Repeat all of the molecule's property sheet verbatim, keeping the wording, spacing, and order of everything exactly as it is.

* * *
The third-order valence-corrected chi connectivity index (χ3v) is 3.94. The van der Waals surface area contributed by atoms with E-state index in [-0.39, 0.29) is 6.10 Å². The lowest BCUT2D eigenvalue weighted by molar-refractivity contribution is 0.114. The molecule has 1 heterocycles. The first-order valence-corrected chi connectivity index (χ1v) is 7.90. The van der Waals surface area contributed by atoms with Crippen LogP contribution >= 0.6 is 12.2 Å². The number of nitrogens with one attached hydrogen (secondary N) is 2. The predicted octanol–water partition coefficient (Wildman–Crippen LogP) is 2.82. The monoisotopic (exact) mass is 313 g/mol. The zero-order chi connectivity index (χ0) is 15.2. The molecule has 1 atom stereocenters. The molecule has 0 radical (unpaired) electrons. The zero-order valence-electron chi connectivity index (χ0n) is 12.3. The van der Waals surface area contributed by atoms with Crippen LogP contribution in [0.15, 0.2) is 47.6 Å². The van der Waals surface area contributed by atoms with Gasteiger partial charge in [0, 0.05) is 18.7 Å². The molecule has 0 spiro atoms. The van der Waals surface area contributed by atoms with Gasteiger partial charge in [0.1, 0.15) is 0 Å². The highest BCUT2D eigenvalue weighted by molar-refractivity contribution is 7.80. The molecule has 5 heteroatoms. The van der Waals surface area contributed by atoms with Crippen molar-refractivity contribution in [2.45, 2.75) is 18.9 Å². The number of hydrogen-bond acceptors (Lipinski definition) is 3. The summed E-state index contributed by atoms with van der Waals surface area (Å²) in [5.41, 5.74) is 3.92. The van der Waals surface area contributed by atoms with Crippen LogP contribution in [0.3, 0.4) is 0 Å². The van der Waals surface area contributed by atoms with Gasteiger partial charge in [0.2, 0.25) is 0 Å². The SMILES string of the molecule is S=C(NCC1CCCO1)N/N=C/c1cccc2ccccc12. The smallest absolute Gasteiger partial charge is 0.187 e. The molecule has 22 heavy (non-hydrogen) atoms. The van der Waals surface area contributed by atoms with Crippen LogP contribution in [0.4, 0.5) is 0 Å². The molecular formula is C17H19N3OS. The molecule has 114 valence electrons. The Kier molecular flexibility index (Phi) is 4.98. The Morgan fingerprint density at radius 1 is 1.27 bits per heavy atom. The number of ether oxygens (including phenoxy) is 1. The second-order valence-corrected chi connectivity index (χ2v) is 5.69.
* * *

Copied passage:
The third-order valence-corrected chi connectivity index (χ3v) is 3.94. The van der Waals surface area contributed by atoms with E-state index in [-0.39, 0.29) is 6.10 Å². The lowest BCUT2D eigenvalue weighted by molar-refractivity contribution is 0.114. The molecule has 1 heterocycles. The first-order valence-corrected chi connectivity index (χ1v) is 7.90. The van der Waals surface area contributed by atoms with Crippen LogP contribution >= 0.6 is 12.2 Å². The number of nitrogens with one attached hydrogen (secondary N) is 2. The predicted octanol–water partition coefficient (Wildman–Crippen LogP) is 2.82. The monoisotopic (exact) mass is 313 g/mol. The zero-order chi connectivity index (χ0) is 15.2. The molecule has 1 atom stereocenters. The molecule has 0 radical (unpaired) electrons. The zero-order valence-electron chi connectivity index (χ0n) is 12.3. The van der Waals surface area contributed by atoms with Crippen LogP contribution in [0.15, 0.2) is 47.6 Å². The van der Waals surface area contributed by atoms with Gasteiger partial charge in [0, 0.05) is 18.7 Å². The molecule has 0 spiro atoms. The van der Waals surface area contributed by atoms with Gasteiger partial charge in [0.1, 0.15) is 0 Å². The highest BCUT2D eigenvalue weighted by molar-refractivity contribution is 7.80. The molecule has 5 heteroatoms. The van der Waals surface area contributed by atoms with Crippen molar-refractivity contribution in [2.45, 2.75) is 18.9 Å². The number of hydrogen-bond acceptors (Lipinski definition) is 3. The summed E-state index contributed by atoms with van der Waals surface area (Å²) in [5.41, 5.74) is 3.92. The van der Waals surface area contributed by atoms with Crippen LogP contribution in [0.3, 0.4) is 0 Å². The van der Waals surface area contributed by atoms with Gasteiger partial charge in [0.2, 0.25) is 0 Å². The SMILES string of the molecule is S=C(NCC1CCCO1)N/N=C/c1cccc2ccccc12. The smallest absolute Gasteiger partial charge is 0.187 e. The molecule has 22 heavy (non-hydrogen) atoms. The van der Waals surface area contributed by atoms with Crippen LogP contribution in [0.4, 0.5) is 0 Å². The molecular formula is C17H19N3OS. The molecule has 114 valence electrons. The Kier molecular flexibility index (Phi) is 4.98. The Morgan fingerprint density at radius 1 is 1.27 bits per heavy atom. The number of ether oxygens (including phenoxy) is 1. The second-order valence-corrected chi connectivity index (χ2v) is 5.69.